This transition to adulthood is exceedingly difficult in Western societies because there are no systems of adulthood rites to systematically guide and direct the young person through this important stage in his or her life cycle.  In Western culture adulthood is seen as a status achieved at the age of 18 or 21, or simply when the person graduates from high school.  Unfortunately, in most cases there is no fundamental guidance or transformation from a child to an adult that is required or expected.  This “leave it for chance” approach to adulthood development is the root of most teenage and youth “adult” confusion, chaos, and uncertainty.  When the youth reach a certain age, somehow they are expected to magically transformed into an “adult,” eventhough they often receive very little guidance.On the other hand, African societies systematically initiate boys and girls.  They often take the young initiates out of the community, and away from the concerns of everyday life, to teach them all the ways of adulthood: including the rules and taboos of the society; moral instruction and social responsibility; and further clarification of his/her mission or calling in life.

7 Responses to “Mission Impossible: Driving in Spain, a rite of initiation.”

  1. I am currently trying to get my spanish driving licence, I passed the theoretrical a couple of weeks ago, and now will take the practical next week – i am 36 years old and have been driving for 18 years (in australia, a country whose licence is worthless here), and it has been an absolute nightmare, i really wouldnt wish it on anyone. The hurdles are endless, it is expensive (over 1000 euros), and after it all, spanish drivers dont even drive well.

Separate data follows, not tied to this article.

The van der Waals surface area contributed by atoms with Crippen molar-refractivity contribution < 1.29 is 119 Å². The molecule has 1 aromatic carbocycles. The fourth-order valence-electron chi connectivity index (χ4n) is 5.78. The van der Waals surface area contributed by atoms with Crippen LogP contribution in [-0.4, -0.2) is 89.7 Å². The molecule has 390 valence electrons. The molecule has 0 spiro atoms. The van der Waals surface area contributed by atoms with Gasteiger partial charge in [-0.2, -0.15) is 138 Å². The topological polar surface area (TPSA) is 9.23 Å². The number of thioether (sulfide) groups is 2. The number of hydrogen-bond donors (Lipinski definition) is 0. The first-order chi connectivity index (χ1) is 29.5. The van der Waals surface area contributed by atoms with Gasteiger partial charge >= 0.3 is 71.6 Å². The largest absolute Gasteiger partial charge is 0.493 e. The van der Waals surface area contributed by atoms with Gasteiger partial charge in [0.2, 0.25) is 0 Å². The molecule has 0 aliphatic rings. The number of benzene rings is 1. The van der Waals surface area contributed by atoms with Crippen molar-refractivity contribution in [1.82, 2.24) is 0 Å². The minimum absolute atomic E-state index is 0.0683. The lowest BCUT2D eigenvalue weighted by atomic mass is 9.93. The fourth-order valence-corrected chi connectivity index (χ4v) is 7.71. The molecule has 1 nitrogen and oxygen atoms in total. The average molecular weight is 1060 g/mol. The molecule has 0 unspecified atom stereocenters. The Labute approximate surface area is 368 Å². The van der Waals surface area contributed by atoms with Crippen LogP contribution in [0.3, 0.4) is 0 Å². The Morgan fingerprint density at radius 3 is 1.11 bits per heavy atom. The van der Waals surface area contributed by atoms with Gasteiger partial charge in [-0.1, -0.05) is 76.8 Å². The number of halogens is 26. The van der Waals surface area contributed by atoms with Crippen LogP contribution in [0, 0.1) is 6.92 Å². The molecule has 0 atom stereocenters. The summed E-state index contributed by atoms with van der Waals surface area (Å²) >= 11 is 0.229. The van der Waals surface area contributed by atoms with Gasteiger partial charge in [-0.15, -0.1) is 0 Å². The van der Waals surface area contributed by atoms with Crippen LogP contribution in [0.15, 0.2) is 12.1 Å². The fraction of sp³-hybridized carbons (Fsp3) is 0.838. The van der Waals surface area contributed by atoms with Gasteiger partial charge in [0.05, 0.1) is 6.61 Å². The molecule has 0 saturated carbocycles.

2. I too am Australian!

    Well done with the theory exam! But don’t expect to pass the practical test the first go, even if you have decades of prior driving experience.

    You see, you’ve probably picked up a load of ‘bad habits’ over the years which the driving schools will no doubt capitalise upon.

    But I like to look on the bright side… it makes you appreciate how difficult it is for all expatriates when they move to another country. No we’re seeing this from another angle. At least English & Spanish shares the same alphabet…

    But what I really don’t understand is why we don’t have more ties with England. We have the Union Jack printed clearly on the corner our flag after all… and yet any non-English speaking European can drive over there without any fuss at all. If we’re still part of the British monarchy, why can’t our license then count as being part of the EU?

  3. well i agreed with you i passed the theory exam and now since i have passed it i have not been able to pass the practical exam am going in for the third time

  4. Hi

    I live in tenerife and i also am trying to pass the spanish theory test, this will now be my second time in taking the course. What exacly do you mean comprehensive cheat sheets, even if they did smuggle them in how do they know what the questions will be.

  5. I don’t understand what that horrific cartoon has to do with driving in Spain.

  6. Absolutely nothing. That’s why I’m going to change it for you…

  7. You can take the Theory Exam in English, but its British english. Dual Carriage Way, Boot, Bonnet etc. A little hard for us Americans. You can purchase from the driving school books with 20 practice exams of 30 questions each. When you’ve mastered that you should passed the exam missing only 1 or 2 trick Questions. Th Practical Exam is all about the Luck of the Draw in getting a good examiner. My friend took it the week before me. They came to a point where in the right lane you could take the freeway to Gaualajara, in the left lane to Madrid. He stayed in the right lane like your supposed to. At the last second the examiner said go to Madrid. He changed lane crossing over the solid line and failed the test. The next week I took the test with the same examiner. At the last second when he said Madrid I jerked the wheel and got into the lane without crossing the solid line. I failed for jerking the car. Three weeks later I took the test with a sweet old lady and passed with out any problems.